The third one was clearly visible from the other side of the creek. USAGI Shelter looks like a giant rabbit head.

A large shelter in the shape of a rabbit's head, made up of many panels
Osamu & Masako Ohnishi, USAGI Shelter

In another life maybe it could be a Canberra bus shelter.

A young male human stands outside the entrance to a shelter that looks like a giant rabbit head
Kramstable for scale

A large slab of black granite is entitled ‘A Scene Dedicated to Handel’s “The Water Music” 17-1 by Takeshita Tanabe.

A large faceted block of black granite next to a creek
Takeshi Tanabe, A Scene Dedicated to Handel’s “The Water Music” 17-1

It’s interesting how the sun catches on the different facets of this one to make it look like water.

Suspended from the trees along the trail is the fifth sculpture, Tania Spencer’s ‘Gumnut Cap Trio’ made from copper wire.

A sculpture made of mesh wire in the shape of gumnut caps suspended between trees
Tania Spence, Gumnut Cap Trio

Tania says, “The little cap that pops off the flower as it emerges is called an operculum. If you look on the ground under a eucalyptus tree you will find them. Each Eucalyptus type has different shape, colour, and size. I am fascinated by the shapes of nature’s perfect little flower covers.”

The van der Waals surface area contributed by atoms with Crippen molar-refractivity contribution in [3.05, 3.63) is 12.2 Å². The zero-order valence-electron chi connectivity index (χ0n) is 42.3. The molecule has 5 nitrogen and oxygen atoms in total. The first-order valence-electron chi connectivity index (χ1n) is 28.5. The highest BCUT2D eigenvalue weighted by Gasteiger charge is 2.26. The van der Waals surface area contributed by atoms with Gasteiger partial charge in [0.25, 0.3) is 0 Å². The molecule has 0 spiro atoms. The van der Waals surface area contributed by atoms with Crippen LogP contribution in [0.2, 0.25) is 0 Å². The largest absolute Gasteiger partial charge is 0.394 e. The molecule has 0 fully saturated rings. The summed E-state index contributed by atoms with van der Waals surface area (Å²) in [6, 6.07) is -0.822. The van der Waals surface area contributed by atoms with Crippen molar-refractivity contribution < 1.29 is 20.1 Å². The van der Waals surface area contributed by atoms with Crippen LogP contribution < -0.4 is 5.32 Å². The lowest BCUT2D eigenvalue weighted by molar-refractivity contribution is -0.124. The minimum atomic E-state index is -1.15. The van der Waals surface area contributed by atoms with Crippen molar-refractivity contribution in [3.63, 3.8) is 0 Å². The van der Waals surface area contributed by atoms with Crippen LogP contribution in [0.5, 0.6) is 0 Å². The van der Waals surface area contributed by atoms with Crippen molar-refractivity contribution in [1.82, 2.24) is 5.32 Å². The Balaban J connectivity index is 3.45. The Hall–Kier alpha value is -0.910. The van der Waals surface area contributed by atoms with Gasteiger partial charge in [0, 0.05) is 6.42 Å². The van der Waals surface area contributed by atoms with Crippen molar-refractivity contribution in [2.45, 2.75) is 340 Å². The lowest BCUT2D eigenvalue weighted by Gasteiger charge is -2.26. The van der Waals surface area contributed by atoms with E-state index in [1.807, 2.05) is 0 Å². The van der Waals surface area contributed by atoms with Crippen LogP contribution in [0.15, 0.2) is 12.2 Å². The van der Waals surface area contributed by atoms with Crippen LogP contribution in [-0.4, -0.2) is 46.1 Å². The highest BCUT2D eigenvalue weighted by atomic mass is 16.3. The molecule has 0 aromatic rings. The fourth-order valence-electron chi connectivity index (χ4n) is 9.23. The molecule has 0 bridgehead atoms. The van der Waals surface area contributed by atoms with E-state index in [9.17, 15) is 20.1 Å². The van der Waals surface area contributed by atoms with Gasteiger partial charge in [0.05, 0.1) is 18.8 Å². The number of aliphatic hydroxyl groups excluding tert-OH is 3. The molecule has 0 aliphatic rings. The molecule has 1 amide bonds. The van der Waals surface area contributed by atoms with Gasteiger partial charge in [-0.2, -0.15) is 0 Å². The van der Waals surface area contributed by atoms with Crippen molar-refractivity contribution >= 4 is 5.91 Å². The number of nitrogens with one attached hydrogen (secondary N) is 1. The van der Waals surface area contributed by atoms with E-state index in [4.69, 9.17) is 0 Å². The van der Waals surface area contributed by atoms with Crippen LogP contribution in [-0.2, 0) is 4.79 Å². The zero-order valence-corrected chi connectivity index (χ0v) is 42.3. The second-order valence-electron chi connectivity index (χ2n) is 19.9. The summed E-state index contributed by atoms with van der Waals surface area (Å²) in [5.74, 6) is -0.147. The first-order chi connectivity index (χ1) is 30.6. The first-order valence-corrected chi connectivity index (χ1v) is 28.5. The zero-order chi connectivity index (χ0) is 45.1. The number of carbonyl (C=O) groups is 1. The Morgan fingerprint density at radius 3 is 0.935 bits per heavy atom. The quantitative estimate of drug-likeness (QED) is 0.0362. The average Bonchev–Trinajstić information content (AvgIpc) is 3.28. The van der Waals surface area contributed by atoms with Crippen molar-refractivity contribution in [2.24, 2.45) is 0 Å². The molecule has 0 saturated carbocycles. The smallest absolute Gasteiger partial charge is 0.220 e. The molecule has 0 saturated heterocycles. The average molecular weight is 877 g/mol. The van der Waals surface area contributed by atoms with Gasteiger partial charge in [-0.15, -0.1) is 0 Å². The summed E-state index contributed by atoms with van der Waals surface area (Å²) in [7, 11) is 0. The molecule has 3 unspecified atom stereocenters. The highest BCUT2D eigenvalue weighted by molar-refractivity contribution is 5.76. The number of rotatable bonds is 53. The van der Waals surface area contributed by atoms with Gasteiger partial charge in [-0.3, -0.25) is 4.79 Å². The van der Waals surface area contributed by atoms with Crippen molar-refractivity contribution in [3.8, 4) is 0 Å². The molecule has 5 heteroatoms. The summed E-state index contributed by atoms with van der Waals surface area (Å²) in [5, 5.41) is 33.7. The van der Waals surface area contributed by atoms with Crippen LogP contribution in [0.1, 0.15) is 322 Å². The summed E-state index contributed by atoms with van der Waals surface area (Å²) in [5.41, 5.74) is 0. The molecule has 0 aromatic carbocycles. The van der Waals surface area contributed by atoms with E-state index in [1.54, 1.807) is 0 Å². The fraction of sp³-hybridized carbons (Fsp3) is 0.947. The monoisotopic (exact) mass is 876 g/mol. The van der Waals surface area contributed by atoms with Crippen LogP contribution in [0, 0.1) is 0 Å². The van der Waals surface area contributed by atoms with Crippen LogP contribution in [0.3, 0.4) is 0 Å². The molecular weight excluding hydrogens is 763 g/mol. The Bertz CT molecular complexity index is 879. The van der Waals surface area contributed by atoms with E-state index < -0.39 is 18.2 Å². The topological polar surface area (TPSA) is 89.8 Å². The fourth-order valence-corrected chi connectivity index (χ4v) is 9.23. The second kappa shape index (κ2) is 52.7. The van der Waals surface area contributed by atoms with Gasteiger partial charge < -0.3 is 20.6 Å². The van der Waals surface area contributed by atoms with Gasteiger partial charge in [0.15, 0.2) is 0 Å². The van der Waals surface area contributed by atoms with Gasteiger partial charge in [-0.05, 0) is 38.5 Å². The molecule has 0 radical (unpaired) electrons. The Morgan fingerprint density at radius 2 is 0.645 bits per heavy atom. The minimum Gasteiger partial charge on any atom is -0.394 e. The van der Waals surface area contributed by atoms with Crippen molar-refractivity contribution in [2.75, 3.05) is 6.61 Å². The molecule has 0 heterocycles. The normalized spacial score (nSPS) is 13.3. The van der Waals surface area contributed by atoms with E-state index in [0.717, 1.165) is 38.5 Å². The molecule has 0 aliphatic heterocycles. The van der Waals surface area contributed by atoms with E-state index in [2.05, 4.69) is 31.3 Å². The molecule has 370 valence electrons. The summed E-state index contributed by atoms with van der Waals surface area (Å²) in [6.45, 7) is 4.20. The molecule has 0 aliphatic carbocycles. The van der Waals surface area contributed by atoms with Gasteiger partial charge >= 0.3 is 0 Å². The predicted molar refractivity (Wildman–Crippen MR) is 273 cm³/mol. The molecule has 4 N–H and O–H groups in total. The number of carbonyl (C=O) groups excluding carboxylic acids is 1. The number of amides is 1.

This looks cool and I liked how the perspective changed as we approached and walked under it.

Number 6 looks like a giant spider with only four legs.

A metallic sculpture of two large hemispheres pushing up against each other and supported by metal legs
Michael Le Grand, Schism

Maybe I thought that after my morning encounter with the spider web. Or maybe it reminds me of two-thirds of an ant.

Michael Le Grand’s ‘Schism’ is neither of these things.

The title references the separation of oppositional forces and the sliding apart of the semi hemispherical elements. The name occurred to me when a friend was looking at the sculpture and said it was like the state of the world at that time during the Iraq War and post 9/11.

Nugget’ by Peter Lundberg is next, a giant ring structure made from two of my favourite substances, concrete and steel (reminding me that there’s a foundry just outside of Wagga and how amazing would it be to go there and make photos).